For the first time, scientists have generated functional human brain tissue using a 3D printer.
The scientists printed the tissue to be less than 0.02 centimeters (0.01 in) thick and contained as much nerve cells and supporting cells called glia. All of these cells can communicate with each other and form networks, as they would in a real situation. human brain.
The tissue was created using a biological “printer” that produced stem cell-laden gel in horizontal layers. The stem cells were then convinced to become brain cells with chemicals that stimulate this development. The tissue layers were carefully stacked, one by one, on a laboratory plate to form a complete tissue model.
The researchers behind the printed fabric described their achievement in an article published February 1 in the journal. cell stem cell. They hope it will complement other models of the human brain; Such models, made from real human cells, more accurately represent the intricate and unique characteristics of the human brain that traditional animal models do. These include the so-called brain on a chip technologiesthat mimic brain tissue in devices the size of a credit card, and brain organoidswhich are simplified miniature models of brains that self-assemble in dishes.
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However, unlike organoids, the printing technique gives scientists more control over which cells end up where in the final tissue. Nerves within the printed tissue also form connections with each other within two to five weeks, a process that can take many months in organoids. Dr. Su-Chun ZhangCo-senior author of the study and professor of neuroscience and neurology at the University of Wisconsin-Madison, told Live Science in an email.
Thanks to this speed, different versions of 3D-printed brain tissue can also be made much more easily than organoids, Zhang said. Therefore, this technology could be particularly useful for testing new drug candidates for diseases that affect brain function, such as neurodegenerative and psychiatric disorders, she added. This is because different printed models could be designed to show the characteristics of each disorder.
Scientists have He previously attempted to print human brain tissue.. However, the neurons and glia within the final product were unable to form proper working connections with each other, the authors wrote in the paper. The new printing approach allowed networks to form because it used a gel that was soft enough to facilitate this process, allowing the cells enough flexibility to spread and connect. Additionally, the gel had the extra strength needed to hold the layers of brain tissue together.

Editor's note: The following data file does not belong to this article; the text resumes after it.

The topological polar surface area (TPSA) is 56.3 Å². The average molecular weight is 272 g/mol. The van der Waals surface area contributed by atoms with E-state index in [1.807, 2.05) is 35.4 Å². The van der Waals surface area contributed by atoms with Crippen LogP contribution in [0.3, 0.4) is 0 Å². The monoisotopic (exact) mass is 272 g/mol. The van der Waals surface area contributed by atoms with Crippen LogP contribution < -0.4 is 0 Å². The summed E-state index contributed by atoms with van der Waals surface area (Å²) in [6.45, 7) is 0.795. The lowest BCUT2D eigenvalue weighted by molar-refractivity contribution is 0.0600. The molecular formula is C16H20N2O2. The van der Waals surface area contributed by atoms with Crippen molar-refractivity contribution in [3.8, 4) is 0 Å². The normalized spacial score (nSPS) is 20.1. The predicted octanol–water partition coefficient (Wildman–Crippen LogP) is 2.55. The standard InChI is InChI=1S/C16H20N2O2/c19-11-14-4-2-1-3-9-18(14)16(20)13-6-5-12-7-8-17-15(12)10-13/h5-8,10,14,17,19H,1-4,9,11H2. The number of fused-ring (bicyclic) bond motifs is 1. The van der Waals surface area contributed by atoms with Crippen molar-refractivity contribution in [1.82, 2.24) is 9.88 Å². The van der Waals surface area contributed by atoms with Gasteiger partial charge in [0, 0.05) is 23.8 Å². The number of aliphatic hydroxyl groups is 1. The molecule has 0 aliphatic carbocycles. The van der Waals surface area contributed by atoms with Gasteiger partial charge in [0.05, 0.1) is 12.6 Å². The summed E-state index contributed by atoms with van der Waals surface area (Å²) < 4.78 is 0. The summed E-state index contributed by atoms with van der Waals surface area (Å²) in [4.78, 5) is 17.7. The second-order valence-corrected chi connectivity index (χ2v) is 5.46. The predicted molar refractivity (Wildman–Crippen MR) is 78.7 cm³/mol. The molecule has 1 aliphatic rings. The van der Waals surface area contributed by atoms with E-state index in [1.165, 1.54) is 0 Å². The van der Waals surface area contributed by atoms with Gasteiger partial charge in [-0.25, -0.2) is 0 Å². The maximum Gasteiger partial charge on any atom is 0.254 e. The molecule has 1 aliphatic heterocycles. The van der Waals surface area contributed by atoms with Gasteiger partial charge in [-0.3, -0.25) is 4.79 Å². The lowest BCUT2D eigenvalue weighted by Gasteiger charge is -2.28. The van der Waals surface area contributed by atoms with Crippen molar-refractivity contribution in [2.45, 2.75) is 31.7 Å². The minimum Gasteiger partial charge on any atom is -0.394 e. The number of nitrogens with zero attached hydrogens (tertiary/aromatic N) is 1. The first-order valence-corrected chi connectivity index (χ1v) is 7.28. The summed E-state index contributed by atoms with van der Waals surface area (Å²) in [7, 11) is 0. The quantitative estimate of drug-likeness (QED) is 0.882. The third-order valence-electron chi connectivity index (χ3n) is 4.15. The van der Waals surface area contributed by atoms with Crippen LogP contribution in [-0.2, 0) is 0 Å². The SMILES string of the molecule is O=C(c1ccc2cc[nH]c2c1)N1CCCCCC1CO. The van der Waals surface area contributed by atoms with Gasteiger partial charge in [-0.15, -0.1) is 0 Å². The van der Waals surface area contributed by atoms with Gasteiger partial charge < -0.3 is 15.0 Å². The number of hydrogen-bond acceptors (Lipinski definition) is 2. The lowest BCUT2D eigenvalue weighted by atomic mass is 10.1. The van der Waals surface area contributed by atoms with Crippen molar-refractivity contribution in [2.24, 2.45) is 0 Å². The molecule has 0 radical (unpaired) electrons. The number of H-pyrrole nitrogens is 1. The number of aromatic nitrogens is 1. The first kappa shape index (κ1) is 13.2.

And unlike traditional 3D printing methods, which stack layers of material vertically, the authors stacked their gel horizontally. This allowed the layers to be thinner and therefore the cells within them to be exposed to as much oxygen and nutrients as possible.
The printed stem cells became complete neurons and glia cells, which formed networks similar to those found in the human brain, and even communicated with each other. Through chemical messengers called neurotransmitters.. The printed cells that normally belong to different parts of the brain, such as its outer layer or cortex, and the striatumwho participates in decision making, also established connections with each other.
The new model still has flaws, the authors acknowledged. For example, the softness of the gel means that multiple layers cannot be printed at once, because they would collapse if the gel were not allowed to settle between them. This slows down the printing process. The individual layers are also limited in thickness due to the nutrient demands of the cells within them, consequently restricting the overall size of the tissue.
“A model is a model, not the real brain,” Zhang said. However, the team is working to address these potential obstacles and refine the technology in the future, she said.
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